SCOTLAND’S latest convert Tom Heathcote explains why he is going back to his northern roots.
Child psychologists will tell you that much of what a person becomes is formed in their first three years of life and Scottish rugby’s new arrival presented some firm evidence of that yesterday.
Tom Heathcote has been on the radar north of the border for the past few years, but he was a key player within the England age-grade set-up. Only once his commitments with England under-20s finished in the summer did Scotland head coach Andy Robinson finally move from a nudge and a wink to a firmer bid to persuade him that his dreams of playing Test rugby could be fulfilled this season if he turned back to his Scottish roots.
The 20-year-old was born in Inverness and spent the first three years of his life near Findhorn, ironically not far from where he is now likely to win his first cap on Saturday, after his father, Gareth, was posted to RAF Kinloss and where he flew Nimrod. He did not profess to have grown up a staunch Scot exiled in England, but did state that the first three years had left a strong imprint on him, that he grew up as a youngster in England supporting Scottish teams and that he was excited now at the thought of wearing the thistle.
He said: “I am very fortunate to be qualified for both countries and be in a position to be able to come and play for Scotland. The offer was not something I expected to happen so soon in my career but to have the chance to play at the highest level is what everyone wants, and it’s something I’m massively excited about.
“My parents felt quite a connection to Kinloss and Findhorn, where I lived after I was born for a few years. We travel back and still have family friends in Findhorn who we visit and, in that sense, we have always felt a big connection and celebrate Burns Night and things like that. And for me being the family member born in Scotland when I was young and growing up, I always embraced that, so to be given this opportunity and to play probably as close as I’ll be able to where I was born and where we lived is a great opportunity.”
For players such as Jim Hamilton, whose father, a former Scottish soldier, spoke often about the pride he would have in seeing his son represent Scotland, or Max Evans, who grew up with a Glaswegian grandfather taking him to rugby in the south of England but always with stories of Scotland, there was a childhood fascination with playing for Scotland.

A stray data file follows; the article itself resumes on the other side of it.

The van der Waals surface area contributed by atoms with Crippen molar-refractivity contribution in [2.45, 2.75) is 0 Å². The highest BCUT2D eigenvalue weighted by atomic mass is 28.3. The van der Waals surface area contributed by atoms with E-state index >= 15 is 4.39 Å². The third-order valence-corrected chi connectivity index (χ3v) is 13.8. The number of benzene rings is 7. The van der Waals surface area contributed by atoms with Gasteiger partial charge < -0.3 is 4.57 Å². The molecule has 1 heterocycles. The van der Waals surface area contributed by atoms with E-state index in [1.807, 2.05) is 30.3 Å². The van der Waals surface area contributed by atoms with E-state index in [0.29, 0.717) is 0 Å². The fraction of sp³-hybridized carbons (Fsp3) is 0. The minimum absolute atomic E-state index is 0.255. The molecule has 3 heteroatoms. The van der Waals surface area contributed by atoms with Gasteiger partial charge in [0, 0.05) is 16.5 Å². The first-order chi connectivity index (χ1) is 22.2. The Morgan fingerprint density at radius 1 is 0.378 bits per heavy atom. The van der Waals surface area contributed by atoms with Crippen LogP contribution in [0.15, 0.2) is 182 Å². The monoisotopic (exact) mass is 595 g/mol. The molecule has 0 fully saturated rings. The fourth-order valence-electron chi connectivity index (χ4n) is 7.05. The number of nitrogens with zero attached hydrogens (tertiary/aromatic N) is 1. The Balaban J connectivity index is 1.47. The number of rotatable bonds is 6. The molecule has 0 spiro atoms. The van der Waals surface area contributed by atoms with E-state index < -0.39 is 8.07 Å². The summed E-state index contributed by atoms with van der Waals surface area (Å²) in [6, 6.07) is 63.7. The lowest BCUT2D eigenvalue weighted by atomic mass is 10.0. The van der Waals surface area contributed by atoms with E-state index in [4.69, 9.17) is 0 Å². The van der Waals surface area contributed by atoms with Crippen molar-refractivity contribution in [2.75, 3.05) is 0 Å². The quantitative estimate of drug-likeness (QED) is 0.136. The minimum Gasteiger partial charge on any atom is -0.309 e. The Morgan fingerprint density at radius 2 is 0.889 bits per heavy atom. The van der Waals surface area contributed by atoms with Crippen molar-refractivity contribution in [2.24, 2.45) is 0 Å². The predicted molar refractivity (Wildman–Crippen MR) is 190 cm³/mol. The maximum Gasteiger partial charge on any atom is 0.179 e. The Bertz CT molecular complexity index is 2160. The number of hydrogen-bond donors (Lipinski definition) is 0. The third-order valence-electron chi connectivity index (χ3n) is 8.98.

Heathcote did not have the same push from within the family, his parents both being English and his father having a Welsh mother. So what was the pull to a decision made only two months ago, and was it a difficult one? The persuasion came from Robinson, Heathcote explained, and once he had made his mind up it was not difficult at all.
“There are a few things [reasons], but a big one was just the chance to be involved in international rugby – the autumn internationals, Six Nations and the summer tours – is a valuable experience. He [Robinson] talked in depth about the nature of the squad and how everything runs, how ambitious and hard-working the squad is, what a great group of guys it is and that it is something that you’d be lucky to be a part of.
“That was a big persuasion, knowing that I was coming into a team with a good group of guys with high ambitions, to make this team as successful as possible. To start with, I spent a lot of time thinking over it and chatting to a lot of people – my parents, friends and coaches. I wanted to make sure I gave it enough thought because, obviously, it was a big decision for me. But when I came to the decision it felt right and it actually came pretty easy. Once I decided that I was going to do it, I was very happy and didn’t want to look back, and now I’m very much looking forward to the next chapter.
“I had a bit of contact with some of the guys [England coaches] coming through the age groups and they would have liked me to stay and go that route but, at the same time, they are all very understanding and supportive of why I want to do this and the attraction it brought. Since it’s come out I’ve received only really positive support from all of them, which is great for me, and I do appreciate that they support my decision.
“I saw it as just a case of being fortunate, in a lucky position to be able to choose, and when that opportunity comes to go and play international rugby it’s something you can’t turn down.”
Heathcote is a stand-off with clear talent, a player who has pace, strength and good hands, and a successful goal-kicking return, and, having spent the past year working alongside All Black Stephen Donald, he is learning more about the art of managing a game. What excites Robinson is his ability to lead an attacking line and provide a genuine threat at stand-off, as well as bringing out more from the threequarters.
Asked what he felt he could bring to the Scotland team, Heathcote admitted he had something in common with the style favoured by Robinson.
“I want to bring part of my game but also fit into what the team wants to play, hopefully a fast, exciting brand of rugby which suits my game,” he said. “I like to get the ball in hand, get running and accelerate the line myself and bring the players outside me into the game, and hopefully I’ll be able to bring those aspects of my game to the team and try and get the guys outside me running on to the ball and playing a fast, exciting brand of rugby.”
That is a style that has been favoured by Scotland coaches going back generations. Maybe more was picked up in those first three years in this country than even neurological experts would be able to evidence.